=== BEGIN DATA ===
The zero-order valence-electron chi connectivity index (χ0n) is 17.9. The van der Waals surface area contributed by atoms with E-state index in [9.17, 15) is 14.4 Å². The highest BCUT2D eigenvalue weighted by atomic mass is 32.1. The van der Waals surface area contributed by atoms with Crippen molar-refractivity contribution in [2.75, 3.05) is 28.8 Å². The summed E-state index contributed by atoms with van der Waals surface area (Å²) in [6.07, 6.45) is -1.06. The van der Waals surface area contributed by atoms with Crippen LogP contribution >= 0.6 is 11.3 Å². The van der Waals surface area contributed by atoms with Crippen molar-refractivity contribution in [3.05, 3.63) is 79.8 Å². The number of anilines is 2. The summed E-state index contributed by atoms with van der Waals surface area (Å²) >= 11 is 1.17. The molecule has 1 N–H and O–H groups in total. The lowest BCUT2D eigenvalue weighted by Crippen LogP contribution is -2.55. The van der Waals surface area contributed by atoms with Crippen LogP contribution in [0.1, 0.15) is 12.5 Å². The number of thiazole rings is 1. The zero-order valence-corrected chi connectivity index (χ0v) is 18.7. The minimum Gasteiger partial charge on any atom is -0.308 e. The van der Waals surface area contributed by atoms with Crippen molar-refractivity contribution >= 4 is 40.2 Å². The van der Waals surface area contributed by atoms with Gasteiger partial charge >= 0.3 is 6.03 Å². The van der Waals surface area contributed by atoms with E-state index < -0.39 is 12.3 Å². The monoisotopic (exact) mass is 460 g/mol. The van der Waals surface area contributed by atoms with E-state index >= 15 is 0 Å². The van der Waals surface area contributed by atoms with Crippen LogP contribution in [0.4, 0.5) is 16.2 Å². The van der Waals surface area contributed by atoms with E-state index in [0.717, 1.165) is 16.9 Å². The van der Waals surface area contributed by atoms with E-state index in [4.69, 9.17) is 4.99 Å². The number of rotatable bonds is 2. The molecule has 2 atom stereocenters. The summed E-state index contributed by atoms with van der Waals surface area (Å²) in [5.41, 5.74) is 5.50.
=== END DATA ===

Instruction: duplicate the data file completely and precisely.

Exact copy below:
The zero-order valence-electron chi connectivity index (χ0n) is 17.9. The van der Waals surface area contributed by atoms with E-state index in [9.17, 15) is 14.4 Å². The highest BCUT2D eigenvalue weighted by atomic mass is 32.1. The van der Waals surface area contributed by atoms with Crippen molar-refractivity contribution in [2.75, 3.05) is 28.8 Å². The summed E-state index contributed by atoms with van der Waals surface area (Å²) in [6.07, 6.45) is -1.06. The van der Waals surface area contributed by atoms with Crippen LogP contribution >= 0.6 is 11.3 Å². The van der Waals surface area contributed by atoms with Crippen molar-refractivity contribution in [3.05, 3.63) is 79.8 Å². The number of anilines is 2. The summed E-state index contributed by atoms with van der Waals surface area (Å²) >= 11 is 1.17. The molecule has 1 N–H and O–H groups in total. The lowest BCUT2D eigenvalue weighted by Crippen LogP contribution is -2.55. The van der Waals surface area contributed by atoms with Crippen LogP contribution in [0.1, 0.15) is 12.5 Å². The number of thiazole rings is 1. The zero-order valence-corrected chi connectivity index (χ0v) is 18.7. The minimum Gasteiger partial charge on any atom is -0.308 e. The van der Waals surface area contributed by atoms with Crippen molar-refractivity contribution >= 4 is 40.2 Å². The van der Waals surface area contributed by atoms with Gasteiger partial charge >= 0.3 is 6.03 Å². The van der Waals surface area contributed by atoms with E-state index < -0.39 is 12.3 Å². The monoisotopic (exact) mass is 460 g/mol. The van der Waals surface area contributed by atoms with E-state index >= 15 is 0 Å². The van der Waals surface area contributed by atoms with Crippen LogP contribution in [0.4, 0.5) is 16.2 Å². The van der Waals surface area contributed by atoms with E-state index in [0.717, 1.165) is 16.9 Å². The van der Waals surface area contributed by atoms with E-state index in [4.69, 9.17) is 4.99 Å². The number of rotatable bonds is 2. The molecule has 2 atom stereocenters. The summed E-state index contributed by atoms with van der Waals surface area (Å²) in [5.41, 5.74) is 5.50.